Big tech companies compete to dominate domestic robotics race

Amazon appears to be leading the way in domestic robotic innovation

Some of the world’s biggest tech companies are reportedly committing to robotic innovation. “Robots are the next big thing,” according to Gene Munster, co-founder of venture capital firm Loup Ventures.

Munster expects the US market for home robots to quadruple to $4 billion by 2025. “You know it will be a big deal because the companies with the biggest balance sheets are entering the game,” he insisted.

Amazon appears to be the furthest ahead, with Robot Project Vesta launching as early as 2020. The tech giant intends to pilot test versions of its robots in controlled environments and employee homes by the end of this year, followed by a wider test as early as 2019.

The project is overseen by Gregg Zehr and Kenneth Kiraly, which is reportedly a main priority for Amazon now. An early version of Vesta is set to assist people in parts of the home without voice-activated Echo devices.

Amazon’s first robot could have the ability to go up and down stairs, with the capacity to eventually engage in more complex tasks. Nevertheless, robotics and automation expert Charles Duncheon said that Amazon and its rivals will have to develop articulated arms and hands if they want to truly transform the landscape of domestic robotics.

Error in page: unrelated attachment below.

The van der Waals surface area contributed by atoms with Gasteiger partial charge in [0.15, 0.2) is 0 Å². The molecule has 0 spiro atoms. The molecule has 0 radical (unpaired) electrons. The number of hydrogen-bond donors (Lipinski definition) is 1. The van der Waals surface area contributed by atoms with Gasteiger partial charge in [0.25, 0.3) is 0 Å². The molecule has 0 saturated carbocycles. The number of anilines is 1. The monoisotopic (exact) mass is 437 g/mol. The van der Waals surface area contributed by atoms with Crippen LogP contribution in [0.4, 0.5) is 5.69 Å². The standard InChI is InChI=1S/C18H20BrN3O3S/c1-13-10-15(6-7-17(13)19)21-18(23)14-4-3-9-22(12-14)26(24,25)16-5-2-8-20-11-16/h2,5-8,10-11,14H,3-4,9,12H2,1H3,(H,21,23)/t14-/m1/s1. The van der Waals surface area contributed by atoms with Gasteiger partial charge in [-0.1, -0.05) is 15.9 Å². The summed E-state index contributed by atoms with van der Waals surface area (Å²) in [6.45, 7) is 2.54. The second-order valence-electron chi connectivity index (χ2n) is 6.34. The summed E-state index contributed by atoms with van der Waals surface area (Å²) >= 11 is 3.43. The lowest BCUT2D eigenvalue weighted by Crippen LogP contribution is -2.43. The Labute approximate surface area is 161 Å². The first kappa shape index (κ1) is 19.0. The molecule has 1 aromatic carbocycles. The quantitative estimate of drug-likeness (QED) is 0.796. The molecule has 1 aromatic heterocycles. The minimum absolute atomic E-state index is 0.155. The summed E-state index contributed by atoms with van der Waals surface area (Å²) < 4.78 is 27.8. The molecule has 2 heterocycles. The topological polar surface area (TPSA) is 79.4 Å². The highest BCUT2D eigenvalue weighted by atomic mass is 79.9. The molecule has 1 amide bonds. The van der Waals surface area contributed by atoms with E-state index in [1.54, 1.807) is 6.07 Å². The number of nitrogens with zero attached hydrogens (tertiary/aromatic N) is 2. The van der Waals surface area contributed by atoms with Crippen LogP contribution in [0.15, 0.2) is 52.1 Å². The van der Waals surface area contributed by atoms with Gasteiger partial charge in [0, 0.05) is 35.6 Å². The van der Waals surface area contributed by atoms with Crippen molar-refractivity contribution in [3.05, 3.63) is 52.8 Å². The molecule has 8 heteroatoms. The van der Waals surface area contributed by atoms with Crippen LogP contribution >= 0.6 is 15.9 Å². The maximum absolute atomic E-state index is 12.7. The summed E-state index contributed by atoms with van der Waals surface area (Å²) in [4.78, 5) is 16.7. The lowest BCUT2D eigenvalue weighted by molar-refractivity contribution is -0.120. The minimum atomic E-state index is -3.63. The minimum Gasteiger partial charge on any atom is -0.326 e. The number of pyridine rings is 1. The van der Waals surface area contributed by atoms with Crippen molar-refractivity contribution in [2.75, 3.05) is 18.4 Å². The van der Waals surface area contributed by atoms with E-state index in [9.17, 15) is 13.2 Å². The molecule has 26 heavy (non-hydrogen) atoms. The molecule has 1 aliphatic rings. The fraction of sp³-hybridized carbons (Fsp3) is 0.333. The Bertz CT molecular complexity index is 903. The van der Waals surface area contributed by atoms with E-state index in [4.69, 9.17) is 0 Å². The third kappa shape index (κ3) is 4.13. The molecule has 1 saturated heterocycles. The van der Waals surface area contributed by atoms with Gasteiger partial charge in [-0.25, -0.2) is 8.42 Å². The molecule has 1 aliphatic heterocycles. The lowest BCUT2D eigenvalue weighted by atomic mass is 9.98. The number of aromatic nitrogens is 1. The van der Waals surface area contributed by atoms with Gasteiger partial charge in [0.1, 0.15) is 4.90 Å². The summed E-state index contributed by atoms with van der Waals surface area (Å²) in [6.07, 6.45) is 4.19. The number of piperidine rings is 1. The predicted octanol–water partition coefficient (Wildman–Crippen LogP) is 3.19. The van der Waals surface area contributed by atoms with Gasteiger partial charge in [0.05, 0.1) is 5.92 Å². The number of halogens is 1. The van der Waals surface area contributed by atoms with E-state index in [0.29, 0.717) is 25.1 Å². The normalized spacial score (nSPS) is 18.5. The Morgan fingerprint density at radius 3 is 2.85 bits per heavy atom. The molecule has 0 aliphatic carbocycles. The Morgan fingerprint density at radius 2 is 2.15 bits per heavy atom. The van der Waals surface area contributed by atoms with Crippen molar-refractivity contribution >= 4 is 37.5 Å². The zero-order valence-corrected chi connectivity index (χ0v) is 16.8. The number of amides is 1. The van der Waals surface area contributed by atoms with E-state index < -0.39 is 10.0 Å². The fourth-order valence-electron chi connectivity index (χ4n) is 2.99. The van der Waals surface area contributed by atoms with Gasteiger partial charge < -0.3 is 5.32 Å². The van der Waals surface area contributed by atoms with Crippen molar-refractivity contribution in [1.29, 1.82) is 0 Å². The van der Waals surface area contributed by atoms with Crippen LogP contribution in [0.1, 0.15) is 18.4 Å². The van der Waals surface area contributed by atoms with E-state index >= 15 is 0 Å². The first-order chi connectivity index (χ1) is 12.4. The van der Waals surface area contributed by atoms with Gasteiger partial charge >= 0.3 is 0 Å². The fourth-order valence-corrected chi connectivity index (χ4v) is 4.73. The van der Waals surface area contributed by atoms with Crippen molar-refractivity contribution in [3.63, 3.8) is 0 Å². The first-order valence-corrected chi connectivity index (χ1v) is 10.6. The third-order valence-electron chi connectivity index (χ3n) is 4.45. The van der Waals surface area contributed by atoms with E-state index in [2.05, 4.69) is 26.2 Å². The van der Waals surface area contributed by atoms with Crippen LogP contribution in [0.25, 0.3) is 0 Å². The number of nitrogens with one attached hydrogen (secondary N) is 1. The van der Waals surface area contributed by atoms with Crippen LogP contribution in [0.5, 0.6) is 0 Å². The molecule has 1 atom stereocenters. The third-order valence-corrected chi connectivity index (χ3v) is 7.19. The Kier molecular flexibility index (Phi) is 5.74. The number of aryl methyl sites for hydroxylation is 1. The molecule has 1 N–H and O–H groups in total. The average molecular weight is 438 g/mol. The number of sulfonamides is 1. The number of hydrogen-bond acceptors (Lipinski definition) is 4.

HausBots are also championing domestic robots in an effort to liberate “humans from dangerous and mundane jobs that can be carried out more efficiently by automation.” Hermann Hauser, founder of Arm Holdings, has declared that humanity must now learn to co-evolve with these intelligent machines.

Softbank is dominating the realm of retail robotics. HSBC recently employed the world’s first humanoid robot in its New York flagship branch – Pepper is currently the only customer service bot capable of recognising human emotions and reacting accordingly.

Many companies have attempted to construct robotic assistants, and IRobot Corp’s Roomba has been the most successful so far. More than 20 million units have been sold since 2002, but the robot’s capabilities are limited to vacuuming.

Tech behemoth Apple are less engaged with robotics. “I don’t think Apple will come out with a consumer-facing robot any time soon,” Munster predicted.

Implementing artificial intelligence (AI) and robots to replace humans is not as straightforward as innovative companies make it out to be, however. Pseudo-AI is now on the rise as tech startups are unable to invest the time and money in deploying machine-learning technology.

Developments in AI, computing, and processors could accelerate the widespread adoption of domestic robots. Despite this, some reports suggest that emerging technologies are leaving consumers feeling alienated and bewildered.

Big tech companies will benefit from being ahead of the automation game, even if consumers don’t immediately engage with robotics. Despite the potential capabilities of AI and robotics, however, Arm’s Carolyn Herzog has warned that “we should proceed cautiously,” with a focus on “the common good.”